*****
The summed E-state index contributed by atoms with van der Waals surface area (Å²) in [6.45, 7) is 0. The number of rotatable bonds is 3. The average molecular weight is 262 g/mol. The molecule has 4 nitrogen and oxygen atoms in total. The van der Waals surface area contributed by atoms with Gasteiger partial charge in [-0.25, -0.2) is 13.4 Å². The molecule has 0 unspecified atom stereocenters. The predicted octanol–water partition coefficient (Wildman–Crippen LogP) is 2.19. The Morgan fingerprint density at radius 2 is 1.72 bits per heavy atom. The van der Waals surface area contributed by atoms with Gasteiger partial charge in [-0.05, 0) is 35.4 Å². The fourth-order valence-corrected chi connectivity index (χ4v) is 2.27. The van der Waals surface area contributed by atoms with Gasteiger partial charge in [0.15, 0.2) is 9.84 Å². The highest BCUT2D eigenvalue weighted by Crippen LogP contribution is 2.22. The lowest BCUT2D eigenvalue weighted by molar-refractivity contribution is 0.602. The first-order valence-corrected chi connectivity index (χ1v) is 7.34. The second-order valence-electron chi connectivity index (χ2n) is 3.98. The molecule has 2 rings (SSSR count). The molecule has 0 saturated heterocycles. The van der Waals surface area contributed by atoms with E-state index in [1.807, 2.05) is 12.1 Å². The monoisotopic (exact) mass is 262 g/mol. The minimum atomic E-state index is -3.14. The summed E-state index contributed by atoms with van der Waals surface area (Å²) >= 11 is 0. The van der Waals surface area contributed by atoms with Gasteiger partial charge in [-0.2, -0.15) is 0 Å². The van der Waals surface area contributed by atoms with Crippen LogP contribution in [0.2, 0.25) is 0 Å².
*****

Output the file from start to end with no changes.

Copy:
The summed E-state index contributed by atoms with van der Waals surface area (Å²) in [6.45, 7) is 0. The number of rotatable bonds is 3. The average molecular weight is 262 g/mol. The molecule has 4 nitrogen and oxygen atoms in total. The van der Waals surface area contributed by atoms with Gasteiger partial charge in [-0.25, -0.2) is 13.4 Å². The molecule has 0 unspecified atom stereocenters. The predicted octanol–water partition coefficient (Wildman–Crippen LogP) is 2.19. The Morgan fingerprint density at radius 2 is 1.72 bits per heavy atom. The van der Waals surface area contributed by atoms with Gasteiger partial charge in [-0.05, 0) is 35.4 Å². The fourth-order valence-corrected chi connectivity index (χ4v) is 2.27. The van der Waals surface area contributed by atoms with Gasteiger partial charge in [0.15, 0.2) is 9.84 Å². The highest BCUT2D eigenvalue weighted by Crippen LogP contribution is 2.22. The lowest BCUT2D eigenvalue weighted by molar-refractivity contribution is 0.602. The first-order valence-corrected chi connectivity index (χ1v) is 7.34. The second-order valence-electron chi connectivity index (χ2n) is 3.98. The molecule has 2 rings (SSSR count). The molecule has 0 saturated heterocycles. The van der Waals surface area contributed by atoms with E-state index in [1.807, 2.05) is 12.1 Å². The monoisotopic (exact) mass is 262 g/mol. The minimum atomic E-state index is -3.14. The summed E-state index contributed by atoms with van der Waals surface area (Å²) >= 11 is 0. The van der Waals surface area contributed by atoms with Gasteiger partial charge in [-0.2, -0.15) is 0 Å². The van der Waals surface area contributed by atoms with Crippen LogP contribution in [0.2, 0.25) is 0 Å².